Taylor is a Coastal Engineering Master’s student at Oregon State University. She is originally from Tacoma, Washington and previously earned her B.S. in Civil Engineering at Oregon State University. As an undergraduate student, she joined the Wengrove research group to gain additional experience within coastal engineering before graduate school and helped work on collecting data tracking dune morphology along the Oregon coastline. Growing up volunteering at native plant sales and estuary plantings in Washington, Taylor is passionate about the intersection of engineering and natural processes. Her research involves the modeling of submerged aquatic vegetation (SAV) within nearshore environments, which was first started by Dr. Liz Hozenthal. In her free time, Taylor is working on her goal to visit every US National Park and enjoys hiking, rock climbing, and spending time at the beach.
Hannah graduated from Bowdoin College in 2013 with a BA in Earth and Oceanographic Science. After graduating she worked as a field engineer at the Applied Physics Lab at UW, building and maintaining oceanographic moorings for the ORCA and NEMO programs. In 2016 she started graduate school at the University of Washington, working with Andrea Ogston in the Sediment Dynamics Group. Her Masters focused on the impacts of the Elwha River dam removals. Her PhD work focused on sediment transport in the Ayeyarwady River delta, Myanmar, and in Tauranga Harbor, New Zealand. Hannah joined the Wengrove Lab in 2022, where she is focusing on the use of fiber optics for nearshore monitoring. Outside of work, Hannah enjoys backpacking, doing puzzles, and hanging out with her 15 year-old dog.
Quentin graduated from the University of Bordeaux (France) with a Bachelor’s in Geology and a Master’s in Coastal Oceanography. He then completed his Ph.D. there as well, where his research utilized a new conceptual approach to promote coastal dune remobilization by foredune notch excavation. He developed a morphological monitoring protocol using UAV photogrammetry and an accurate classification method of sedimentary cover and plant species using their hyperspectral signature. After his Ph.D., he held a postdoctoral position at the University of Bordeaux where he investigated the morphological evolution of a freely evolving dune system dissected by many blowouts. In the Wengrove Lab, he is interested in the effect of vegetation on dune morphology, including differences between native and invasive species, and he conducts this research using Lidar surveys of the plants and assimilates the data into an aeolian sediment transport – dune evolution model to better characterize the dune evolution according to the plant species present.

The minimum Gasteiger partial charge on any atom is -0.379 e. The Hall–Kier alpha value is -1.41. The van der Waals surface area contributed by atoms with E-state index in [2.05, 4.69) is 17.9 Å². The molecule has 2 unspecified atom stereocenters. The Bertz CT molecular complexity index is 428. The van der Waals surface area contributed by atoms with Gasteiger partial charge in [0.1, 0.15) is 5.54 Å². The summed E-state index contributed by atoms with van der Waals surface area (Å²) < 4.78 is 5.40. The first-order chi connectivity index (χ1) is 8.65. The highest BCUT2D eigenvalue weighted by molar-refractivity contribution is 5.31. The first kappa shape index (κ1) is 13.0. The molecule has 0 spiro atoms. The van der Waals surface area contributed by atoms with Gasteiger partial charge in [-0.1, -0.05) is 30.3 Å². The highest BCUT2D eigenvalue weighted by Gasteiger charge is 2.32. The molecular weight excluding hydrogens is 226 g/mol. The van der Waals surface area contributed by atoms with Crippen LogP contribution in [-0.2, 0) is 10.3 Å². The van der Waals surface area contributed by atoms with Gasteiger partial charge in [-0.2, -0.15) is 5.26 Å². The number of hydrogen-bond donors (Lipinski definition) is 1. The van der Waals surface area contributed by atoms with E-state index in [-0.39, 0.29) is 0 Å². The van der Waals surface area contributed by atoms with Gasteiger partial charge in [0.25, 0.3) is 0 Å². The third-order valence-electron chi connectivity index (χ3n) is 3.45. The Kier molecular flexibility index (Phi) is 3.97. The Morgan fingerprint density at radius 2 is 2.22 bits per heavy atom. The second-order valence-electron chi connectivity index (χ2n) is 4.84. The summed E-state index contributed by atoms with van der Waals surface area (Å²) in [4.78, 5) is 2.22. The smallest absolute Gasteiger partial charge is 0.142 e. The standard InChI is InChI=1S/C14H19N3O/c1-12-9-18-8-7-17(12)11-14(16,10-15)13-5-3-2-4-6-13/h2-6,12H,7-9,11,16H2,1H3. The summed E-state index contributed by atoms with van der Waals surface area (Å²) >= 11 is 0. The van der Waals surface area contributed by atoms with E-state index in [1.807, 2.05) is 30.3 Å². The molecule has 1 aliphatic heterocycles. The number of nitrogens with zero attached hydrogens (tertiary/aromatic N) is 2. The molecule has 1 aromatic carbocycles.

Current Undergraduate Students
Past Students & Postdocs
Past Graduate Students:
- Dr. Liz Holzenthal, PhD Student 2015-2022; Currently working for the U.S. Army Corps of Engineers Engineering Research and Development Center. Liz did her PhD research focused on SAV in the nearshore.
- Jordan Converse, Master’s Student 2018-2020; Currently working for the U.S. Coast Guard. Jordan did his M.S. research focused on living shoreline sill wave attenuation and sediment dynamics.
- John Dickey, Master’s Student 2019-2021; Currently working for Moffatt & Nichol. John did his M.S. research focused on sparsely planted and managed coastal dune sediment dynamics.
- Timma Flanagan, Erasmus Master’s Student 2021; Currently working for Centipod. Timma did her M.S. research focused on wave attenuation rates and energy harvesting capacity of wave energy converter farms in the nearshore.
- Jessica Paskoski, Master’s Student 2020-2022; Currently working for Jaia Robotics. Jessie did her M.S. research focused on munition mobility in the nearshore on mixed sand and cobble beaches.
Past Undergraduate Students and High School Students:
- Nessa Garrey, High School Student, 2019-2021; Currently an undergraduate at UW.
- Rob Lewis, REU Student, Summer 2019; Currently working for HDR
- Ian Jaruk, REU Student, Summer 2019
- Nada Albar, Undergraduate research assistant, spring 2022
- Julia Holz, REU Student, Summer 2022